Tens of thousands of people have been barricaded in an impoverished slum in Liberia's capital to try to contain the spread of Ebola. Residents of West Point lined up to receive rice, cooking oil and drinking water after authorities put up barbed wire barricades.
West Point is a densely populated slum surrounded by floating sewage that occupies a half-mile long peninsula in Liberia's seaside capital.
These pictures by Getty Images photographer John Moore show the plight of those trapped in the slum.
Liberia is being hit especially hard by the dreaded virus, accounting for 576 of the 1,350 people that have been killed by Ebola in West Africa.
Some 2,473 people are believed to have contracted the disease, in four countries, making the current outbreak is bigger than the combined caseloads all previous Ebola outbreaks.
Ebola is transmitted by direct contact with the bodily fluids of someone who is sick and showing symptoms. To stop its spread, experts say, the sick should be isolated and not have any contact with the healthy. Overcrowded treatment centres, reluctance on the part of sick people to seek medical care, and burial practices that involve touching the dead have helped fuel the disease's spread.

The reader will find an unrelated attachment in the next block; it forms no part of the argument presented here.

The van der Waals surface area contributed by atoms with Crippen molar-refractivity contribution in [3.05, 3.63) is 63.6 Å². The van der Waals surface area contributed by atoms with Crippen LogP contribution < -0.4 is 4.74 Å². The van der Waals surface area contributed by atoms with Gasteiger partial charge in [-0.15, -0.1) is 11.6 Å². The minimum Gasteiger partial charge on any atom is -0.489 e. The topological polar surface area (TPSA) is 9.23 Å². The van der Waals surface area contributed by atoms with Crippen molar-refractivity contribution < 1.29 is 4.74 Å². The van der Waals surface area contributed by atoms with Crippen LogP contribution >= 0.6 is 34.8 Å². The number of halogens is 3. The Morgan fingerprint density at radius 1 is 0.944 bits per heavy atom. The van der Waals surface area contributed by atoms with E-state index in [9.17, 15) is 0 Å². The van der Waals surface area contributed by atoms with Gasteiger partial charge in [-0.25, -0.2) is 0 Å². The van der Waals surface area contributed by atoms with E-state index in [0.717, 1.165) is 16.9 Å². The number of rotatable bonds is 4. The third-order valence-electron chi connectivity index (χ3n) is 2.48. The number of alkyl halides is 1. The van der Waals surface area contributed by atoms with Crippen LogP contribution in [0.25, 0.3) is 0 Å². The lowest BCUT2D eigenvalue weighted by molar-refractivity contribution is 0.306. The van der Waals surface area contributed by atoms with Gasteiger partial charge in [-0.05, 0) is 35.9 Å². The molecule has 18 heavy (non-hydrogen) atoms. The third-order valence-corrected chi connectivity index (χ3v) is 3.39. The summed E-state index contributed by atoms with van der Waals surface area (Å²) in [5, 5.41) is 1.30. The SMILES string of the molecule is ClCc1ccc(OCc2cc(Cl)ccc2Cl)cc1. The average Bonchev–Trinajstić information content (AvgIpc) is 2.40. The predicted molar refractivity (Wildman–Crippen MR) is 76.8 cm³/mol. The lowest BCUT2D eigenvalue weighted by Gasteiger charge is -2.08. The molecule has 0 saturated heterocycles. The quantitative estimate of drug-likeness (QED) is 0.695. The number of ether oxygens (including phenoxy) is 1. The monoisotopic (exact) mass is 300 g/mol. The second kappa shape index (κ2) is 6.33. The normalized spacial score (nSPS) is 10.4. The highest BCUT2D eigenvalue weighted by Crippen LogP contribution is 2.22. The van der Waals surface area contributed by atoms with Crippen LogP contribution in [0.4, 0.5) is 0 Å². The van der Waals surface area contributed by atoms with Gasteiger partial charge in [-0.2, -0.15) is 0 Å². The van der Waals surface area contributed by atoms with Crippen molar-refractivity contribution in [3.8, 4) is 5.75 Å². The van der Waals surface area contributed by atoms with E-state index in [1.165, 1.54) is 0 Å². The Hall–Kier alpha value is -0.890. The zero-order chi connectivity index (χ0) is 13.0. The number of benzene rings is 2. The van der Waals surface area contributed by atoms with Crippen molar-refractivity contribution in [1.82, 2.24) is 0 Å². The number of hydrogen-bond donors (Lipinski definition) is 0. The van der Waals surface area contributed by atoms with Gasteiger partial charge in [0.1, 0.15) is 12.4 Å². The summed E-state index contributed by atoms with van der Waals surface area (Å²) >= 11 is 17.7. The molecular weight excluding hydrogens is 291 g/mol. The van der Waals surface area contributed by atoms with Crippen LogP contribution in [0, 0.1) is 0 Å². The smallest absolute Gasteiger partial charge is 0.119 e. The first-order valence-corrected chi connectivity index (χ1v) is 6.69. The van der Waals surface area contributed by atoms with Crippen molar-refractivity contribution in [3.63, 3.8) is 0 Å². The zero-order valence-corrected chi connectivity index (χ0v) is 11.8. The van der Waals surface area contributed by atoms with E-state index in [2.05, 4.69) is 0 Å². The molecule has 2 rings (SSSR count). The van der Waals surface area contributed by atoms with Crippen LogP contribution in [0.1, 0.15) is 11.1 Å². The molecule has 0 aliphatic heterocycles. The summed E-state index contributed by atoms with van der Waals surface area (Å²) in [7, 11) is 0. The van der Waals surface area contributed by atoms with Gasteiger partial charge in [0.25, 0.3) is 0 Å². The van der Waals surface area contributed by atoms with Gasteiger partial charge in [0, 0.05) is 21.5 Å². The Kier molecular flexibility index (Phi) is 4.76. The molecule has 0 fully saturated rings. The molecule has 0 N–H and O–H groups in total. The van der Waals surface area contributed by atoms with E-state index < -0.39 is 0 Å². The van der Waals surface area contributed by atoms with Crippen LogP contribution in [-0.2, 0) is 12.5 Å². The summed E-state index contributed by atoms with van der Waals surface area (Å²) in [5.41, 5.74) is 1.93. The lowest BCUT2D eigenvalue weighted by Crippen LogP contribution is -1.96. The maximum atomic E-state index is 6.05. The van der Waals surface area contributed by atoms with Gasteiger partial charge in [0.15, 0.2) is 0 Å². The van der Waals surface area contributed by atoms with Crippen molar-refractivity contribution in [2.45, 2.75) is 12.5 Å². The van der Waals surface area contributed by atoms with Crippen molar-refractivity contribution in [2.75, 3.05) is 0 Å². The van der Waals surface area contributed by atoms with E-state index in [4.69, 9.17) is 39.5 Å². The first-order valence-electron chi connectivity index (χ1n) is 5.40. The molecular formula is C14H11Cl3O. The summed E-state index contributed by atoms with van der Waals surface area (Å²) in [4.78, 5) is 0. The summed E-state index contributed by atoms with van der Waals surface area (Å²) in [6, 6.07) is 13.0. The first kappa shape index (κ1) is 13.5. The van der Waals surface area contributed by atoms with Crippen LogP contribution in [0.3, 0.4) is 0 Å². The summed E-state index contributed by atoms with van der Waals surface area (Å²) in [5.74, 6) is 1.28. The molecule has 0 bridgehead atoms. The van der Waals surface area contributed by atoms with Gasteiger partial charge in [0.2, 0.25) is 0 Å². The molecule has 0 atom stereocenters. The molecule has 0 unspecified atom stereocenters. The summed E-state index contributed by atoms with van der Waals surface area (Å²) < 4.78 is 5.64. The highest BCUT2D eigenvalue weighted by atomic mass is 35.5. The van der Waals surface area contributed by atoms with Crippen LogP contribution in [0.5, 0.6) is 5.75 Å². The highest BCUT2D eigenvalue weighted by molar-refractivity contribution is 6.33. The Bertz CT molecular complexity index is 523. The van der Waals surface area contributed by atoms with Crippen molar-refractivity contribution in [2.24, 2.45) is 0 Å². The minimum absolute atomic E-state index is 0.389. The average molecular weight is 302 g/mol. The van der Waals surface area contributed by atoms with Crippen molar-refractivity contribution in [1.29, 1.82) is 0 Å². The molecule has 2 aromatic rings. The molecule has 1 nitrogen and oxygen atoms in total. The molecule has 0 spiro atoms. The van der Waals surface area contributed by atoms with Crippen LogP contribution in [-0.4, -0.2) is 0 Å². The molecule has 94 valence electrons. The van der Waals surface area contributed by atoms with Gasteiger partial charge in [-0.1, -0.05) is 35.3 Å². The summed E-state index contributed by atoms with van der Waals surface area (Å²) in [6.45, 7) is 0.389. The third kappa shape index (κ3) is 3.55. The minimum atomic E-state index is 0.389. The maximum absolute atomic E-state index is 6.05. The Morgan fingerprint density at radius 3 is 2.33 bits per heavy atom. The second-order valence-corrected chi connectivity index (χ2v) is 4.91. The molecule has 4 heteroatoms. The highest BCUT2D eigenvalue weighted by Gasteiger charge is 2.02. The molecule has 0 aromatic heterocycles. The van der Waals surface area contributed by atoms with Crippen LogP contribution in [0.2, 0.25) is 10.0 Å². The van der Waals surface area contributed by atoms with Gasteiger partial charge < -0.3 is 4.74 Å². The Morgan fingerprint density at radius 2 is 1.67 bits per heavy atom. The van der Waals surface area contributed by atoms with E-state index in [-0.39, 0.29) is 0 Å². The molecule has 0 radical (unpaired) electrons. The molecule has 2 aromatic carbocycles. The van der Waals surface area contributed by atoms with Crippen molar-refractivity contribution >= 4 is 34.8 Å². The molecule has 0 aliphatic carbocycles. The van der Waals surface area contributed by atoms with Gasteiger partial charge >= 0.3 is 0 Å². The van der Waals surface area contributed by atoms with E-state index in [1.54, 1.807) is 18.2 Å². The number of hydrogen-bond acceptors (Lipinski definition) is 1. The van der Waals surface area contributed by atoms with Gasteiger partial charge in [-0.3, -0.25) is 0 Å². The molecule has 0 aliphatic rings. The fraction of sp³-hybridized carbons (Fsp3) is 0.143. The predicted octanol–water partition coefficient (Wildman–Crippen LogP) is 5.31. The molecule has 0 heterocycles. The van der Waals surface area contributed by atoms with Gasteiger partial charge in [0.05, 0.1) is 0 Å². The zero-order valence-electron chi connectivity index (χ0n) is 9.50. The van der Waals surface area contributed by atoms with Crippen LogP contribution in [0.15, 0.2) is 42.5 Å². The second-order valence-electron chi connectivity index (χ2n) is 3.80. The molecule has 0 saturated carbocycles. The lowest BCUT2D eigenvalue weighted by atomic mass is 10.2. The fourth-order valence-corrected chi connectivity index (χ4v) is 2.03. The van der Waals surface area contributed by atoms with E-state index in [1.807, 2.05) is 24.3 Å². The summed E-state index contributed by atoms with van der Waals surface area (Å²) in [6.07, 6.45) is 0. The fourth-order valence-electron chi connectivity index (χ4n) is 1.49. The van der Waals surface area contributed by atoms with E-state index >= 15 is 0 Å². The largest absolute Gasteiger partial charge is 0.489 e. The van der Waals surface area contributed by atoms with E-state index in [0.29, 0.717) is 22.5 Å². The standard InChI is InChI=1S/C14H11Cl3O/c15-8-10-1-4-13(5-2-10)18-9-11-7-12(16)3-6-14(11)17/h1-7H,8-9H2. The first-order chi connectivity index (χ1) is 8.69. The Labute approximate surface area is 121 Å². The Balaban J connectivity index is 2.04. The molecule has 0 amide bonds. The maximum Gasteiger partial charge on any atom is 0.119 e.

Several counties and districts in Sierra Leone and Liberia have been cordoned off, and there are concerns this is slowing the supply of food and other goods to these areas. The World Food Programme is preparing to feed one million people affected by such travel restrictions.
This article was first published
on August 22, 2014